Jean Baptiste Bourguignon D‘Anville (1697 – 1782)
was a French geographer and cartographer who greatly improved the standards of mapmaking. Born in Paris as son of a tailor, his passion for geographical research displayed itself from early years. He is said to have designed his first map at the age of fifteen. Jean Baptiste Bourgignon D’Anville continued the line of progressive French cartographers in the tradition of Guillaume Delisle and Nicolas Sanson in the previous century. In the age of only 22 he became one of the „geographes ordinaire de roi“ (cartographer to the King)in 1773. While in the service of the crown he tutored the young Louis XV. During his lifetime he made 211 maps which are characterized by an accurate work, largely based on original research. D‘Anville disapproved of merely copying features from other maps. In particular, he left unknown areas blank and rejected names which were not supported by other sources.
His first important work was the large map of China, prepared for the surveys of the Jesuits, first issued in 1735. His „Atlas General“ from 1743 went through numerous expanding editions in various languages until 1780. His map of Africa (1749) was used well into the nineteenth century.
D’Anville’s maps remained the reference point in cartography throughout the 19th century and were used by numerous explorers and travellers. His library of more than ten thousand maps was acquired by the Royal Library of Paris (now Bibliotheque nationale de France).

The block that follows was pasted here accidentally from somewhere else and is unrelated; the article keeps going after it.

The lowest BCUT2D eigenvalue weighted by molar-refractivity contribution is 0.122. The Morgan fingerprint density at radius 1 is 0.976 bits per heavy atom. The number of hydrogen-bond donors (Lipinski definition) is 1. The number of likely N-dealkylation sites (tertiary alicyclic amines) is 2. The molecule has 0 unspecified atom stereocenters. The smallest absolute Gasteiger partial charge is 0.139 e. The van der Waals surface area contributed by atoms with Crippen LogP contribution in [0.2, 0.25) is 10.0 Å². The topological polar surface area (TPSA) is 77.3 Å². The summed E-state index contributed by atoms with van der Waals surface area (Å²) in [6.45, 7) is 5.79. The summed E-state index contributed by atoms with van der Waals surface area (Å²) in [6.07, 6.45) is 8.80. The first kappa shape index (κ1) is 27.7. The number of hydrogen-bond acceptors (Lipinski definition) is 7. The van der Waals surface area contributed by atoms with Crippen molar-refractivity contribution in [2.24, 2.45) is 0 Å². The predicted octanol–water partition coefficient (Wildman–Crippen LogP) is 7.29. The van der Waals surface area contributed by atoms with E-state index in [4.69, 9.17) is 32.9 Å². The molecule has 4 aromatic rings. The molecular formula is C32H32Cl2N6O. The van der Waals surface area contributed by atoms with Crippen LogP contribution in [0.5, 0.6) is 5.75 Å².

This rare map from the „Atlas General“, engraved by Guillaume de la Haye, Paris, shows Scandinavia, the Baltic region, Prussia („Prusse“) and Pomerania („Pomeranie“). The inset map of Iceland is placed in an unusual frame in the upper left corner. The map is extremely accurate.
Along the coastline and in the interior of Iceland numerous mountain ranges, rivers, lakes and fjords are depicted. Amongst the place names are four glaciers („Iokul“) and the bishoprics Skalholt and Holar („Hola“), both with church symbols, and Hekla (not hightlighted).
The Arctic Circle („Cercle Polaire Arctique“) is drawn in the main part of the map. It is probably marked by a line drawn through the middle of Iceland but it is much too far south.